Greenpeace Southeast Asia and the Centre for Research on Energy and Clean Air have released a new report about the costs of air pollution from fossil fuels, both human and economic. Burning gas, coal and oil results in three times as many deaths as road traffic accidents worldwide and it is estimated that air pollution has a $2.9 trillion economic cost, equating to 3.3 percent of the world's GDP. In 2018, the report estimates that it was linked to 4.5 million deaths with PM2.5 pollution also responsible for 1.8 billion days of work absence, 4 million new cases of child asthma and 2 million preterm births.
It can have an impact on the economy in many forms such as higher rates of asthma, diabetes or chronic respiratory diseases leading to reduced ability to work and lower participation rates in the labor force. Children susceptible to asthma attacks also miss school days, impacting their learning while healthcare requirements can result in their guardians also taking extra time off work. According to the report, disability from chronic diseases cost the world's economy $200 billion in 2018, with sick leave and preterm births costing $100 billion and $90 billion respectively.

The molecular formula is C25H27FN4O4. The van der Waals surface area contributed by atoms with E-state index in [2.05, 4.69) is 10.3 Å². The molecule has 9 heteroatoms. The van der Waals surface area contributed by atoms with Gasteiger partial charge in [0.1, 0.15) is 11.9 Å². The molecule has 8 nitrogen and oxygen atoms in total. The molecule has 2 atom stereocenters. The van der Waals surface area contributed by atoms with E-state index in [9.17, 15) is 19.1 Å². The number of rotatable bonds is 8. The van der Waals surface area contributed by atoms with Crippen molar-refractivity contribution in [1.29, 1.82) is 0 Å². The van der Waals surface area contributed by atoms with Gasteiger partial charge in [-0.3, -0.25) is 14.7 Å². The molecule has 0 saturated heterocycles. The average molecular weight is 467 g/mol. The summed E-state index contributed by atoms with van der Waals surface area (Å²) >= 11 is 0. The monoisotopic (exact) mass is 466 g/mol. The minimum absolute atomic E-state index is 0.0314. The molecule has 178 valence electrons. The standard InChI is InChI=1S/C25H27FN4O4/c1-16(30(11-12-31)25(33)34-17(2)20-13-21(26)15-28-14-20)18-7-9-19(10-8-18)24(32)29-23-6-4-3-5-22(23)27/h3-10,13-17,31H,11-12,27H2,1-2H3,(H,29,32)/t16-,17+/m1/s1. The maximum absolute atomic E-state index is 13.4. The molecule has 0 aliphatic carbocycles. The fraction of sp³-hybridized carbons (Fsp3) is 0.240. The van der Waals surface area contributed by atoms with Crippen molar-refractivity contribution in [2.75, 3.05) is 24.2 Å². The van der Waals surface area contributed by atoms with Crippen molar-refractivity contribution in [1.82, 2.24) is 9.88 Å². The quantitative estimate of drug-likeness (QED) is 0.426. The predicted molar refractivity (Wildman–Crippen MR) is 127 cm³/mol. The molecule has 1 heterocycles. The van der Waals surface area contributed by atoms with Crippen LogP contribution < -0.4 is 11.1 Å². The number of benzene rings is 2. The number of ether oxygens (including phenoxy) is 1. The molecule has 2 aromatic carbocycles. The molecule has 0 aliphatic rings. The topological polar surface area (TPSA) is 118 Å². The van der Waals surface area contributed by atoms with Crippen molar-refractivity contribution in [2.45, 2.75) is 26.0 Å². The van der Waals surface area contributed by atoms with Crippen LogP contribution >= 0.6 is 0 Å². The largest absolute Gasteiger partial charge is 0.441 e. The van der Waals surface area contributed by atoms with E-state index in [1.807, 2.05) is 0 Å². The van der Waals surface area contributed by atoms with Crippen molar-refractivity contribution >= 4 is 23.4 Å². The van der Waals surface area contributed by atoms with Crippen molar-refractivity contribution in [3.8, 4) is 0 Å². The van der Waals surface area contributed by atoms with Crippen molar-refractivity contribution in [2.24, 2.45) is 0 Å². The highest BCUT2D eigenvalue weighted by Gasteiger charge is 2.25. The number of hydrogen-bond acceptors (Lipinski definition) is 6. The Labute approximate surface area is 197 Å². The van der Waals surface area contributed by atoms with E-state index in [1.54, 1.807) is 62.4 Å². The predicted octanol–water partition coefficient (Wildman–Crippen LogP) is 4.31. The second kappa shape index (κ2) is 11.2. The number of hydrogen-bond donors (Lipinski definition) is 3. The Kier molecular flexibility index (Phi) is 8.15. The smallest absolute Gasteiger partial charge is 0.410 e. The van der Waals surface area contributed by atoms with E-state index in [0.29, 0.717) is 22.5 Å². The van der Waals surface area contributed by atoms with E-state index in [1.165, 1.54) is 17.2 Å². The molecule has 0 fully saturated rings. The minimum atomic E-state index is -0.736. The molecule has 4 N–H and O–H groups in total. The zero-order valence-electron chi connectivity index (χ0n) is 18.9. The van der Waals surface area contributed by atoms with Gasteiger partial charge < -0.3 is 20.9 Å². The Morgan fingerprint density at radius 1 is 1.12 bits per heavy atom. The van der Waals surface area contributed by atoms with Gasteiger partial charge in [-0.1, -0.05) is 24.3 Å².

The total annual cost of air pollution in China is estimated to be $900 billion each year with costs in the U.S. running to $600 billion annually. Indian cities have scored unfavorably in air pollution indexes for years and the issue costs the country $150 billion per year on average. In 2018, the cost of dirty air equated to 6.6 percent of Chinese GDP, 5.4 percent of India's GDP and 3 percent of U.S. GDP.